Acute kidney injury (AKI) in critically ill patients is multifactorial.
There is little reliable UK data on the incidence and outcomes of patients with COVID-19 and AKI outside the ICU.
At this stage we do not have a full understanding of the aetiology of AKI in COVID-19 and the pathogenic role of systemic inflammation, hypovolaemia or other COVID-19 related pathology (such as thrombotic microangiopathy) in its genesis.
Volume status is critical in reducing the incidence of AKI but the balance between respiratory and kidney function can be challenging.
Preventing avoidable AKI should be a key goal of the management of hospitalised patients, to reduce demand for renal replacement therapy (RRT).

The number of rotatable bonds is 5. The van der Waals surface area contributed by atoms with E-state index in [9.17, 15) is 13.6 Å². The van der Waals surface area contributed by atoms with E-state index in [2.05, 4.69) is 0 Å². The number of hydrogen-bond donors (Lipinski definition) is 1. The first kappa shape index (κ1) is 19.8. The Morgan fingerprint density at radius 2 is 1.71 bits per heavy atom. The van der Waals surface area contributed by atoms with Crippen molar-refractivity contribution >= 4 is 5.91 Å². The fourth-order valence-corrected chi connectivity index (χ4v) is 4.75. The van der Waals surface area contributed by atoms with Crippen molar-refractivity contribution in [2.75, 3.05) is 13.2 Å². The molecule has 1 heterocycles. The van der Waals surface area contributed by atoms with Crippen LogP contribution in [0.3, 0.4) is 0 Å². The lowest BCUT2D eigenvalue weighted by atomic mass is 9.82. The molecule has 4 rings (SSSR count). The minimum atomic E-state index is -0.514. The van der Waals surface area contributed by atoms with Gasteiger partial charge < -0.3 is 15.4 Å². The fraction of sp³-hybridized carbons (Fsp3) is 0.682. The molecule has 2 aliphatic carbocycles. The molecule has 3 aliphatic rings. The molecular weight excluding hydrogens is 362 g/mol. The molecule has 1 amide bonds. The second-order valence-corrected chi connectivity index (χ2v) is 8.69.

AKI should be promptly recognised and managed appropriately, within the limits of our current understanding.
AKI confers an adverse risk of mortality and its presence reflects underlying morbidity and current illness severity.
The presence of AKI should inform assessments of prognosis and in some cases the appropriateness of escalation of care.
It is critical that we build on existing processes and knowledge and carry on doing the things we currently do well.
FOAMcast reviews Dr Josh Farkas's PulmCrit blog posts on 'Renal microvascular haemodynamics in sepsis: a new paradigm' and 'Renoresuscitation: Sepsis resuscitation designed to avoid long-term complications', in which he posits that renal protection in sepsis may prove beneficial for patients.
Who is this aimed at?
This tool kit is aimed at everyone.
There are different sections for each target group
What will I learn?
Recognition and response to AKI
Primary care management post AKI episode
Embedding a holistic approach to AKI